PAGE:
Take 10 with... Jan Lindsay

Associate Professor Jan Lindsay from the School of Environment gives us 10 minutes of her time to discuss her research into making society more resilient to volcanic hazards through improving understanding of the processes occurring at and beneath volcanoes.

Associate Professor Jan Lindsay, School of Environment
Associate Professor Jan Lindsay, School of Environment

1.  Describe your research topic to us in 10 words or less.

Volcanic hazard and risk assessment, communication and management.

2.  Now explain it in everyday terms!

My research focusses on making society more resilient to volcanic hazards through improving understanding of the processes occurring at and beneath volcanoes, and developing and testing approaches to improve communication between scientists and stakeholders to ensure efficient uptake of hazard and risk research.

3.  Describe some of your day-to-day research activities.

These days a lot of my research is in collaboration with my postgraduate students, so on a day-to-day level this involves lots of meetings to discuss research ideas, results and manuscript drafts. Luckily this is interspersed with occasional field work at volcanoes!

4.  What do you enjoy most about your research?

Field trips to volcanoes to collect volcanic rock samples and map out the deposits of past eruptions. I love being in the field, but stopped going regularly when my children were young. Now they are teenagers I am foreseeing more frequent field trips in my future!

5.  Tell us something that has surprised you in the course of your research.

Early in my career I was surprised to discover the extent to which people have trouble reading maps and understanding probabilities. This discovery changed the way I carried out my research. Instead of assuming that I as the scientist know the best format to present my volcanic hazard information, I now always incorporate stakeholder engagement when developing hazard maps or other communication products.

6.  How have you approached any challenges you’ve faced in your research?

I try and approach challenges calmly, whether they be minor (getting locked out of a laboratory, or discovering a sample mix up) or major (having a paper rejected, or losing key samples!). That doesn’t always work though. In particular it’s hard not to take it personally when a paper gets rejected, or you discover another research team working on the same problem and at the same volcano as you! I do try to be diplomatic and find practical solutions to challenges, this includes consulting with others to see what they think.

7.  What questions have emerged as a result?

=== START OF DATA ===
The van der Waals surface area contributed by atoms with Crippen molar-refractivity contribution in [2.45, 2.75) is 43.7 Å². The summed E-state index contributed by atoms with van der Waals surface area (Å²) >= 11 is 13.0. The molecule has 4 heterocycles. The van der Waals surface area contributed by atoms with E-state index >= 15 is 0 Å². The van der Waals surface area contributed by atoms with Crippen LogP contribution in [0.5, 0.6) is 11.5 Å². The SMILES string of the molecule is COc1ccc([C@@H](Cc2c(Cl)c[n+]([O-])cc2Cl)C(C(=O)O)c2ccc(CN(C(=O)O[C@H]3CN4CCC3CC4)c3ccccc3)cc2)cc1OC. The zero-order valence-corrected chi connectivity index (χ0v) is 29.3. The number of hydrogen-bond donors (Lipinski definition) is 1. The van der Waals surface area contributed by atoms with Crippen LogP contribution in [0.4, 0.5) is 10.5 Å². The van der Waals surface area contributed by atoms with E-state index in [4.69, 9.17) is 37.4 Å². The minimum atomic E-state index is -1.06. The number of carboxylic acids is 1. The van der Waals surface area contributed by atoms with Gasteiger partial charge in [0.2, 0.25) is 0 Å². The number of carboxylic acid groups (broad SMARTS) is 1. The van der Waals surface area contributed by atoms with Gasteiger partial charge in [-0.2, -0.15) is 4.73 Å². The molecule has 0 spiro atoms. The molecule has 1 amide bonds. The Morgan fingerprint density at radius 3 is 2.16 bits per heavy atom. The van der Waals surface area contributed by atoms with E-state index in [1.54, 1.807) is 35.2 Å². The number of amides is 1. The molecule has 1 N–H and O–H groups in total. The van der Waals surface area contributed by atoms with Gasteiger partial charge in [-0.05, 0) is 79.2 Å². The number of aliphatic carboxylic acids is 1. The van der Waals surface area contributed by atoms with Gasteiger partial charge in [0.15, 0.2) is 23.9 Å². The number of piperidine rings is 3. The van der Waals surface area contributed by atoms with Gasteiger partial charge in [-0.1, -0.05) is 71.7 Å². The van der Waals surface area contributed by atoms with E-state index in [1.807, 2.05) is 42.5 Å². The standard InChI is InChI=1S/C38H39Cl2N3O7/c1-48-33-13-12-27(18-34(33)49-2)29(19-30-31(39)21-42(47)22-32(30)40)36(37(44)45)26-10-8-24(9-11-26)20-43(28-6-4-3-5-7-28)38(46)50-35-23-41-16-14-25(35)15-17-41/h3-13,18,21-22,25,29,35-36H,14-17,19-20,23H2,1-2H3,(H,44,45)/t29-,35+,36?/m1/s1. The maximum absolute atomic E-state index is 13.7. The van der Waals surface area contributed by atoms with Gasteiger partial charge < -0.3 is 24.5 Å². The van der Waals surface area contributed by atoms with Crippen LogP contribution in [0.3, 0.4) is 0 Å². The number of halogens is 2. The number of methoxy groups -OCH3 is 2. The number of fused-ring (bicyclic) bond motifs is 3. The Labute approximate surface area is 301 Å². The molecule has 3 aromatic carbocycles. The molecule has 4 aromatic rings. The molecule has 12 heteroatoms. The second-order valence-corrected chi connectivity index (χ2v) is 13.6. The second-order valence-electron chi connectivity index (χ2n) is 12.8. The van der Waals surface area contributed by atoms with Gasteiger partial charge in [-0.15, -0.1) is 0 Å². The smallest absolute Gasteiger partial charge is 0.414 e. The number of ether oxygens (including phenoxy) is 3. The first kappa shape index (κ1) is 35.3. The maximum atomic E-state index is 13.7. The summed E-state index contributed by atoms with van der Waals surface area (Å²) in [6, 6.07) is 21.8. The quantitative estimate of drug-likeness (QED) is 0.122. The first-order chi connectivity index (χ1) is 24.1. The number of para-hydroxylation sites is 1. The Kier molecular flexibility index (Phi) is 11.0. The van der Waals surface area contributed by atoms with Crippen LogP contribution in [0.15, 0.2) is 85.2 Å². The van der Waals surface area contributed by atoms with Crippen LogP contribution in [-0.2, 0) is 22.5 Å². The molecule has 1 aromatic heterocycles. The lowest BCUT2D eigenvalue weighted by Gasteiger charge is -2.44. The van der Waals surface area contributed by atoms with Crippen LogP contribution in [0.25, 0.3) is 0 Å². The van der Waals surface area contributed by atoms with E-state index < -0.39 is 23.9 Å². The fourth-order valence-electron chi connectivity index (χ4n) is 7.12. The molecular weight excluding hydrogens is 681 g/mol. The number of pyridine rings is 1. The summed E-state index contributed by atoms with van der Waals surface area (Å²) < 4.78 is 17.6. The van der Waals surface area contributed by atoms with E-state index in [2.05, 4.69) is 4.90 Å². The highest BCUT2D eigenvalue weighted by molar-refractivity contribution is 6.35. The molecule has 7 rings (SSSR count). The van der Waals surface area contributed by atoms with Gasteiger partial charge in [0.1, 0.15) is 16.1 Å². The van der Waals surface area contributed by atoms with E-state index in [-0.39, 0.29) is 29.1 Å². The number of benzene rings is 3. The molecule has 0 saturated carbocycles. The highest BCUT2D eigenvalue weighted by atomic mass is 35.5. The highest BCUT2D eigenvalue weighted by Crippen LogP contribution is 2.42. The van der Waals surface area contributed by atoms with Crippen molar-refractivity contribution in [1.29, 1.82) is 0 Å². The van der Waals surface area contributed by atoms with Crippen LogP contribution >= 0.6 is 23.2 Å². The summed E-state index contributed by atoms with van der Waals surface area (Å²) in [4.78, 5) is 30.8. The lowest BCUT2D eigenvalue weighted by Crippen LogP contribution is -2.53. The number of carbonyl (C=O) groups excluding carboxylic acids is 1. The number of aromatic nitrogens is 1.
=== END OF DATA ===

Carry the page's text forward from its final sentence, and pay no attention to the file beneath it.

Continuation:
In the case where challenges relate to unexpected, negative or even boring results, I try and reframe the research question and take a new tack. Challenges always throw up opportunities to learn, about the system we are researching, but also about ourselves!

8.  What kind of impact do you hope your research will have?

I really hope that my research will have impact at the science-policy and science-public interface. I am particularly proud that my team and I work side by side with Emergency Managers in Auckland on risk management aspects of the Auckland Volcanic Field, and I hope to be able to contribute to a growing body of research that provides evidence-based guidelines for effective hazard and risk communication.

9.  If you collaborate across the faculty or University, who do you work with and how does it benefit your research?

I have a Postdoctoral Fellow, Mary Anne Thompson, who is collaborating with psychologists and computer scientists on an eye-gaze tracking project to gain insight into how people engage with hazard maps. I also collaborate to an extent with staff in the Faculty of Engineering who are working on projects related to natural hazard resilience. Collaborations like this are great as it allows you to view a problem from different angles.

10.  What one piece of advice would you give your younger, less experienced research self?

There will be times when you feel you are spread too thinly to be doing a good job. However, most things can be done very well without being perfect. Recognising this is a challenge for a perfectionist like me! This advice will hopefully serve me well over the next three years as Associate Dean Research for the Faculty; I’m recognising already that it is a very busy role, often requiring actions with short turnaround times!